Know about what is potassium sorbate ? Potassium sorbate is commonly used as a preservative in food without affecting the food’s flavor or color. It is specifically used to restrain the growing of molds, yeast, and microbes in the food. Although it is also used in wine, flavoring products, tobacco, cosmetics and pharmaceutical products to increase shelf-life. Potassium sorbate is synthetically made and compared to other popular preservative called Sodium benzoate, potassium sorbate is more effective at preserving foods.
It is characterized as a white to pale yellow granular powder and is water soluble. It is more soluble in water than acid, its effectiveness depends on the pH level of the product. The higher the pH of the product the higher the amount of potassium sorbate required for preservation.
Potassium sorbate is the potassium salt of sorbic acid. Its chemical formula is C6H7KO2, which means that one molecule is composed of six carbon atoms, seven hydrogen atoms, one potassium atom, and two oxygen atoms.
The chemical structure of potassium sorbate was determined in 1850’s and was discovered by the French. It is a natural organic compound secluded from the oil of rowan berry. It was chemically produced during the 1900’s and were not commercially used until the 1940’s after various experimentations. Since 1950’s the compound undergoes repeated tests to ensure it’s safeness.
Benefits of potassium sorbate – Some of the common uses of potassium sorbate are associated with the preventing the molds of soy, wine, cheese, edible vinegar, and salted vegetables. Soaking foods in a 0.3% solution of potassium sorbate for 30 seconds before freezing, can keep their original flavor. It also helps in preventing sourness and bubble to man-made creams and salad oil because of fermentation. It also as a neutralizer in the production of lubricants and plasticizers, aids in the milling quality of rubber, and improves the luster of certain coatings.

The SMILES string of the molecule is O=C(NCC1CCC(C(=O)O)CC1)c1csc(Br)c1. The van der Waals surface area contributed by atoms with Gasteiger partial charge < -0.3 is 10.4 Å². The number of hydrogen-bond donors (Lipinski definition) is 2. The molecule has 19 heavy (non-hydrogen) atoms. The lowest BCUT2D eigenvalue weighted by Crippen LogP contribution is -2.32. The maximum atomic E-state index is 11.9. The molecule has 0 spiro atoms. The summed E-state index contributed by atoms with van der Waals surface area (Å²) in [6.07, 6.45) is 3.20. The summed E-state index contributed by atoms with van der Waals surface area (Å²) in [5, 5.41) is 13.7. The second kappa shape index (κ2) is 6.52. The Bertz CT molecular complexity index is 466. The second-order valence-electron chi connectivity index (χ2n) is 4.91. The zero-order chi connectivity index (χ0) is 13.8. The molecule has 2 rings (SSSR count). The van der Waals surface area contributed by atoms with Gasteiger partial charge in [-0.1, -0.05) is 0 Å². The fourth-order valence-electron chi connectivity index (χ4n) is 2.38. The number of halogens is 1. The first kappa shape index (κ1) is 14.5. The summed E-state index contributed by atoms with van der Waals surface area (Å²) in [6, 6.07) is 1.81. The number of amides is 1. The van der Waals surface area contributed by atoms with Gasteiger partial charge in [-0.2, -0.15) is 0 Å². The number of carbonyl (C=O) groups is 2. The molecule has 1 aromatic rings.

Potassium sorbate is commonly found in many processed foods such as artificial crabs made from pollack, fish sausage and fish roe, fish pastes (such as lobster, crab, and mixed fishes), smoked or salted dried fish.
Dairy products usually contain potassium sorbate. For instance, yogurt, sour cream, fudge, dips, cottage cheese, margarine, mayonnaise, sandwich spreads, and different types of cheeses. Salads prepared with mayonnaise includes potassium sorbate as well, these concoctions includes the uses of tuna, macaroni, crab, seafood and potato salads.
According to WHO (World Health Organization), various processed fruits contain potassium sorbate as sorbic acid. Fruit juices, fruit nectars, and fruit juice concentrate can have an average of one gram of potassium sorbate per kilogram.
Dried fruits are also noted for containing preservatives, these include raisins, dates, figs, apricots, prunes, blueberries, cranberries, bananas, papayas, mangoes, and apples. Syrups made from these fruits also contain potassium sorbate.
Potassium sorbate is commonly considered as safe and non-toxic, it has GRAS (Generally Regarded As Safe) status, but a prolonged use of the solution may lead to kidney or renal problems, brain and nervous system disorder. At high concentration, it can also cause allergic reactions that irritate the eyes, nose, throat, and skin.